This telematic solution is also the brain behind usage-based insurance (UBI). UBI means exactly what the acronym stands for–usage-based insurance policies and premiums. Instead of crafting policies and charging motorists through statistics and analytics, UBI calculates based on how someone actually operates his or her car. Because the device is plugged into the car’s OBD, it gathers and sends driver behavior data back to insurance carriers. This has made it possible for policy flexibility and leads to charging more accurate rates and lowering costs for drivers who are at less risk.

Mobile telematics data gathering

The future of telematics has to do with mobile data gathering. Your smartphone is now able to collect the same information that was only available via OEM or dongles. Verizon’s hum is an example of a three-way system–speaker, OBD reader and cell phone. The speaker works like OnStar, which allows you to contact live emergency services with the touch of a button.

Drivewell from Cambridge Mobile Telematics, on the other hand, is testing mobile telematics technology that tracks your driving behavior with or without a “wireless tag device.” The optional  attachment fits on your windshield and sends the telematics data captured by your smartphone to either the company for diagnostic purposes or to your insurance carrier. The company has also added a unique gaming aspect to their telematic service by creating safe driving competitions and incorporating leaderboards. A recent trial in South Africa–where the traffic fatality rate is among the highest in the world–showed a 30 percent increase in better driving due to the play factor. It’s one of many data gathering software options showing more expansive ways the technology can be used in the non-commercial space. But telematics has long been an invaluable tool in commercial fleet use.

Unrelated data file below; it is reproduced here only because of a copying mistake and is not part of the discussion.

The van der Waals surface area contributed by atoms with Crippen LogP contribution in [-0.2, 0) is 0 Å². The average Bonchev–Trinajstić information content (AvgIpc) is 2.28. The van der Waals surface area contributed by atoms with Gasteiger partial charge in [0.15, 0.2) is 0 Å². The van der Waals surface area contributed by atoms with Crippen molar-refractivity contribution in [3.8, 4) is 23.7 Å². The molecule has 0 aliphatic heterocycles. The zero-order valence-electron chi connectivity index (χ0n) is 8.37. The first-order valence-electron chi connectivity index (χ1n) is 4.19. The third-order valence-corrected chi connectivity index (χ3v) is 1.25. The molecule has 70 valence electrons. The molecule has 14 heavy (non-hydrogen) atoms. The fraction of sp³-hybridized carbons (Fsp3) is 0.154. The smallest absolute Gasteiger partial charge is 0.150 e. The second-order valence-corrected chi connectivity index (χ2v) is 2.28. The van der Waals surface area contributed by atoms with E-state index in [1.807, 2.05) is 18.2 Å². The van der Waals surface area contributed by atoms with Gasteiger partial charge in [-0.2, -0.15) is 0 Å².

Fleet vehicle tracking with telematics

fleet of trucksVehicle telematics play an essential role for fleet management. The systems keep costs down, productivity up and drive the overall efficiency of commercial transportation by tracking vehicle movement, its status–does it need gas? Is it time for maintenance?–driver behavior and more. By attaching a telematic unit to each truck that wirelessly connects to a central hub in the fleet’s business office, managers can track the vehicle’s location, manage performance and monitor conditions for driver safety and protection. Incorporating the technology in the commercial vehicle industry has modernized it and made it a more efficient business.